You can check how easy it is to integrate with your git project in their Get Started guide, with some video examples.

Vercel: the new kid in town

Vercel works similarly to Netlify,but oriented to the JavaScript ecosystem. A git repo from GitHub, GitLab or Bitbucket can be connected with your Vercel account in a guided process. Then just make a git push to the selected branch to deploy changes. You can also set a preview URL to check your site before deploying it.

They also provide Quickstarts, basic site setups and boilerplates to start developing and deploying with Vercel: React, Angular, Vue, Gatsby … are some examples of templates they provide. Vercel is also the company responsible for developing Next.js, a React framework we use here at Acid Tango (indeed we don’t deploy to the Vercel cloud). They obviously provide a template for that framework, too, and because they are products of the same company the integration is really easy. So Vercel could be the appropriate solution if you are developing with Next.js

The main difference between Netlify and Vercel is that, while the first one only allows you to build and deploy static sites, Vercel lets you use Server Side Rendering (SSR) too. Using SSR has three main advantages:

  • First, as the rendering occurs on the server, it is safer for the client computers to load the site, because they don’t execute most of the JavaScript code.
  • Second, as the server does the rendering hard job, it will help low-specs machines to run your site smoothly.
  • And third and most important for business sites and applications, SSR gives you better SEO. As your site is rendered by the server, search engines crawlers can analyse it better. That is because crawlers cannot render JavaScript and therefore, they cannot interpret and inspect JavaScript pages that render on the client.

If you are curious about how it works and how easy it is to integrate with your current repository, here are their official guides for GitHub, GitLab and Bitbucket, with a focus on the deployment and rollback process.

Heroku: computational power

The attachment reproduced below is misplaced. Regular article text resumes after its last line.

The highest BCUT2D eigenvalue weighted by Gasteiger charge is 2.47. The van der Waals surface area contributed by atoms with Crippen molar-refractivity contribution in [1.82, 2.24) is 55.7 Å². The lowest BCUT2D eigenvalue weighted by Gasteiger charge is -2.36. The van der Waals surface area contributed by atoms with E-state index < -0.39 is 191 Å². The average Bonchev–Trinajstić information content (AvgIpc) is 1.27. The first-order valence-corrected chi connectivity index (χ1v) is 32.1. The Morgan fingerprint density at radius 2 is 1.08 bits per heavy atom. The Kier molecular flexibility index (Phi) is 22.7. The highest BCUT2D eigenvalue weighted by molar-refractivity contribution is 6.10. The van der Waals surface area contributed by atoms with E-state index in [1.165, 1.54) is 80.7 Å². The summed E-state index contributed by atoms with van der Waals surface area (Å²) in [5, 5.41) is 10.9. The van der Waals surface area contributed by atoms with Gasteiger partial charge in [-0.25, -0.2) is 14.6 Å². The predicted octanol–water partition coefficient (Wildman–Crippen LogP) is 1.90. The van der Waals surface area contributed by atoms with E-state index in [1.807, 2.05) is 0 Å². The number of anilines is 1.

Heroku is a hosting platform where you can deploy not only websites, but web apps, APIs etc. They support many languages (JavaScript, Ruby, Python, PHP…). Like Netlify and Vercel, it has git integration, with the aim of making the process easy and painless.

The main difference between Heroku and the two above is that, instead of providing you a transparent hosting service that works out of the box, Heroku gives you computational power. What does that mean? Heroku offers an amount of RAM and a number of concurrent processes for your application, to be run in a containerized environment that they call dynos. They also provide other different services like relational databases. You might be thinking that this business model appears more like the IaaS approach, but that’s not entirely the case as you can’t get low level access to the infrastructure behind. Not a ssh connection into your dyno nor a terminal to access it.

Something to consider is that free dynos stop after half an hour of inactivity, and they go into a kind of sleep mode. As you can imagine, if the dyno is sleeping and gets a request, it first must boot up before serving it, so the first request will take a bit longer. Because of this “restriction” it might not fit the needs of all apps, but it does a good job if the project you are deploying is a non-real-time API or other app type in which eventual longer response times don't make any difference.

If you want to check dynos specs and features, take a look at the Heroku Dynos page.

GitHub Pages: basic hosting for basic sites

The easiest one. You should consider this if your site is fully static and its repo is hosted on GitHub. To enable it, just go to the repository settings (general tab), select a branch to deploy and set it. Once enabled, the branch selected will be served as static files over https.

GitHub pages are so simple that it only allows you to deploy static files and set a custom domain, but it’s a very easy alternative if you just want to promote yourself with a simple static portfolio, or if you want to host your GitHub project documentation. Also, you have the confidence of knowing that GitHub servers aim for the best SLA possible.